Presented in clear and accessible language, The Engagement Equation is perfect for managers, leaders, and general business readers. This book provides many real-world examples, thorough tips and helps define key engagement concepts. Through creative analogies and comprehensive lists deconstructing the mystery behind what influences the drivers of engagement, the authors of The Engagement Equation offer us an expert look at what companies of all kinds want to know
About The Authors
Recognized in each of the last two years as a “Top 100” thought leader by Leadership Excellence, Chris’s expertise is regularly featured in business and human capital media, including Business Week, The Wall Street Journal, Harvard Management Update, Newsday, Training Magazine, Talent Management, and HR Magazine. His contributions include a chapter on the connection between organizational culture and the drivers of employee engagement in the reference Building High-Performance People and Organizations.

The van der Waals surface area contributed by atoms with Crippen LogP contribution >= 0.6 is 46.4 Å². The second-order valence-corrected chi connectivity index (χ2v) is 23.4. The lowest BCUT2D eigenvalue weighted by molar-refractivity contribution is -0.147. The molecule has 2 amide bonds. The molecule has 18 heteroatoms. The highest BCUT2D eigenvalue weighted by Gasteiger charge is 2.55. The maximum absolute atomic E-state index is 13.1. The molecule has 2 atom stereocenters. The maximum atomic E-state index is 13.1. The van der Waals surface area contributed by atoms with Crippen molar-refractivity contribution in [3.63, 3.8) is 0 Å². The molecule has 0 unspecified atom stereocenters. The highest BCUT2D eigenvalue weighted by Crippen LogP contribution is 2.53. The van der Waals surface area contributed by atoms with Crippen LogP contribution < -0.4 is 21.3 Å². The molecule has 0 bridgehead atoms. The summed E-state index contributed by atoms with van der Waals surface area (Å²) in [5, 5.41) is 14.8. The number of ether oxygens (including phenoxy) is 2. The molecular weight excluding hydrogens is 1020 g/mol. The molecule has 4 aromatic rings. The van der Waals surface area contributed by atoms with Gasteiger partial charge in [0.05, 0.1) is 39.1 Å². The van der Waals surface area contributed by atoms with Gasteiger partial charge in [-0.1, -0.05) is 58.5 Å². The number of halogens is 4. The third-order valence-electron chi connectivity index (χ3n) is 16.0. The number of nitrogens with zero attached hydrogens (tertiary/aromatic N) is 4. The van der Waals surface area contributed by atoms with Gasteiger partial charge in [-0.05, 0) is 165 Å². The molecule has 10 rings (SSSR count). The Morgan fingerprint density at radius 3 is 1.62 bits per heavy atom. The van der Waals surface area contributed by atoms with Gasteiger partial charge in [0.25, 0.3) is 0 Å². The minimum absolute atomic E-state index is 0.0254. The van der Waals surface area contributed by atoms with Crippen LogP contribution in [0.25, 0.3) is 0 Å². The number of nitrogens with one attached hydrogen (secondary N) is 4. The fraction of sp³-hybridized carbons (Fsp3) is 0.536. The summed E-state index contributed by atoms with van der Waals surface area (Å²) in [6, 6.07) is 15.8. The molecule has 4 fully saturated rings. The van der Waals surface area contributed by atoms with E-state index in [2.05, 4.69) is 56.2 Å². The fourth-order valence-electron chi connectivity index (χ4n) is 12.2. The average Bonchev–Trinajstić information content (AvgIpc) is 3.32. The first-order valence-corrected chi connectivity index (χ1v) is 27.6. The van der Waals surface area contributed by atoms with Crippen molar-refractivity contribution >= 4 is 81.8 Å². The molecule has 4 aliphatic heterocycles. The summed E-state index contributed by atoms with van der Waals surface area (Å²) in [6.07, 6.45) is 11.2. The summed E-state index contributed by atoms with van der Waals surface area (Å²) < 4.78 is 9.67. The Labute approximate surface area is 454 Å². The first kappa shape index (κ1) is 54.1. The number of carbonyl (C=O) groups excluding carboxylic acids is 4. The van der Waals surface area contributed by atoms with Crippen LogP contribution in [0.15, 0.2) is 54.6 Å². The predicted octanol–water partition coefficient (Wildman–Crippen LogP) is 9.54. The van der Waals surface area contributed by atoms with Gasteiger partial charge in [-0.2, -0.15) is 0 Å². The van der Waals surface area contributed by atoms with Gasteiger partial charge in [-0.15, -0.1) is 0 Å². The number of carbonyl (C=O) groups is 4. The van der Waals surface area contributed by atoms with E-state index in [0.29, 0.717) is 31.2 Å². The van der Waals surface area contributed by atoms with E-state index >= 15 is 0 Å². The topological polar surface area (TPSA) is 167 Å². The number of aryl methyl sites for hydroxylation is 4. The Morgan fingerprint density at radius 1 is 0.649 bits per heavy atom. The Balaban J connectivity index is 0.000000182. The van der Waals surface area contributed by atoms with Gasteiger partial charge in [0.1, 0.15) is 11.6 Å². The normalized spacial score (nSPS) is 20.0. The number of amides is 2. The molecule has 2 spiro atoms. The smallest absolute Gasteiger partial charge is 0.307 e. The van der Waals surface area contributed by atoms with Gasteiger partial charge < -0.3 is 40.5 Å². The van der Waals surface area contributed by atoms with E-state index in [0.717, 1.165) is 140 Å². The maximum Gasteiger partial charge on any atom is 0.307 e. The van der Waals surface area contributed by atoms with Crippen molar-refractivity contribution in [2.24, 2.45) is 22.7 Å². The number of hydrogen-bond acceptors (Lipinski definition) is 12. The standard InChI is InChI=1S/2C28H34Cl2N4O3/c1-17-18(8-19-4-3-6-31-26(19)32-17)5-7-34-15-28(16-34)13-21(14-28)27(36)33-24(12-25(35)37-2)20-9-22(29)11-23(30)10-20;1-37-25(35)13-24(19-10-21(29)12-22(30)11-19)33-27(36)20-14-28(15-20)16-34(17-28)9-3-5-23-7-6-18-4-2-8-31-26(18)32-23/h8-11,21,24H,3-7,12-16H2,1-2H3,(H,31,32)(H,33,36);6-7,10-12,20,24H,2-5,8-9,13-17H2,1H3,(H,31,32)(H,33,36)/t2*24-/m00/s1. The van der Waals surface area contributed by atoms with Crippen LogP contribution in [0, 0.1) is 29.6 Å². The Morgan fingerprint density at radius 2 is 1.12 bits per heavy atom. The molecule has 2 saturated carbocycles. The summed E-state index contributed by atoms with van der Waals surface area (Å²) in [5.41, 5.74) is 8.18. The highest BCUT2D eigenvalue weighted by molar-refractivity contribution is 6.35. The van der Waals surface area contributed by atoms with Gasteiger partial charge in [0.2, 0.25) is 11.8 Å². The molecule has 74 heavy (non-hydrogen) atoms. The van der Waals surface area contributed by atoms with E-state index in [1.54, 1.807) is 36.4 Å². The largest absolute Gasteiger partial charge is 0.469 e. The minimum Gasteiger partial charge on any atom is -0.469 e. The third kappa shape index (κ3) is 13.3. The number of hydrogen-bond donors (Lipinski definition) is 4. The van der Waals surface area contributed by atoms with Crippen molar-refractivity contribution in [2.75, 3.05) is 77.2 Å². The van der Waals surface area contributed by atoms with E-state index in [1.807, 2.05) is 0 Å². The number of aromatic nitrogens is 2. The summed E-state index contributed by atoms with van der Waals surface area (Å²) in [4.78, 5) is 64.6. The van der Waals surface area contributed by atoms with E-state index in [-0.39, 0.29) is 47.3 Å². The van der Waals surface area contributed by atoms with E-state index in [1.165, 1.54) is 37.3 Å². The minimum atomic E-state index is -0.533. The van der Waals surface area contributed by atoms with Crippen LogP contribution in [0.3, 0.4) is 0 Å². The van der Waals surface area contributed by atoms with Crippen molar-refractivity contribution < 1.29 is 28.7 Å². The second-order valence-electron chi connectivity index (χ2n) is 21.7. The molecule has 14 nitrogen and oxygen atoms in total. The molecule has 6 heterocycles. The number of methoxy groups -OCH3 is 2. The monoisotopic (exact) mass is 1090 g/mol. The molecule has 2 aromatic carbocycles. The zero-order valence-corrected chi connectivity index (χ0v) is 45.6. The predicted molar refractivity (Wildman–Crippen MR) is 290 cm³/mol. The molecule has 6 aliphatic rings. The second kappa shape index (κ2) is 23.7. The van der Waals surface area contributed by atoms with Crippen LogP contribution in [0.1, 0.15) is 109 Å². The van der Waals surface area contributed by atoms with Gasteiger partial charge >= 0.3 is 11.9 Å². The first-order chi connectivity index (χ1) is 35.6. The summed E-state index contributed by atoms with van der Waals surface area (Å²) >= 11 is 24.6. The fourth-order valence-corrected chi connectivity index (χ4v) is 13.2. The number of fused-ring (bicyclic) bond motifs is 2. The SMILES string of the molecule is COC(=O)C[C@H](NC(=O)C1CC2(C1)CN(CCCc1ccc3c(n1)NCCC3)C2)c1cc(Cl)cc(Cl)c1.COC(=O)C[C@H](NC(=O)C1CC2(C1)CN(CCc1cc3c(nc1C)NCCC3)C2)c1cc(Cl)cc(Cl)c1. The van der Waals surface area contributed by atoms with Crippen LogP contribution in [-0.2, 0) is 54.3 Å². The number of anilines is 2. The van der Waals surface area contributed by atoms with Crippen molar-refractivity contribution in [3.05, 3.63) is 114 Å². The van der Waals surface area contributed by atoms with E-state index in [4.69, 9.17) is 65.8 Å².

In addition to co-authoring The Engagement Equation, Chris works with senior-level clients, providing executive coaching and consulting on culture, leadership, strategic planning, employee engagement, and customer satisfaction. Recent clients include Johnson & Johnson, Toyota, Euro RSCG Life, and the Gordon and Betty Moore Foundation.
Founded in 1973, BlessingWhite became employee-owned in 2001 after Chris led a buy-out to purchase the firm from Wolters Kluwer N.V., the Dutch publishing company.
Before joining BlessingWhite, Chris held senior executive positions at Drake Beam Morin, The Gallup Organization, and AchieveGlobal. He has undergraduate and graduate degrees from the University of Pennsylvania.
Chris is Chairman of our Board of Directors.
Fraser heads the company’s worldwide marketing capabilities and research function. He also oversees activities in Asia Pacific.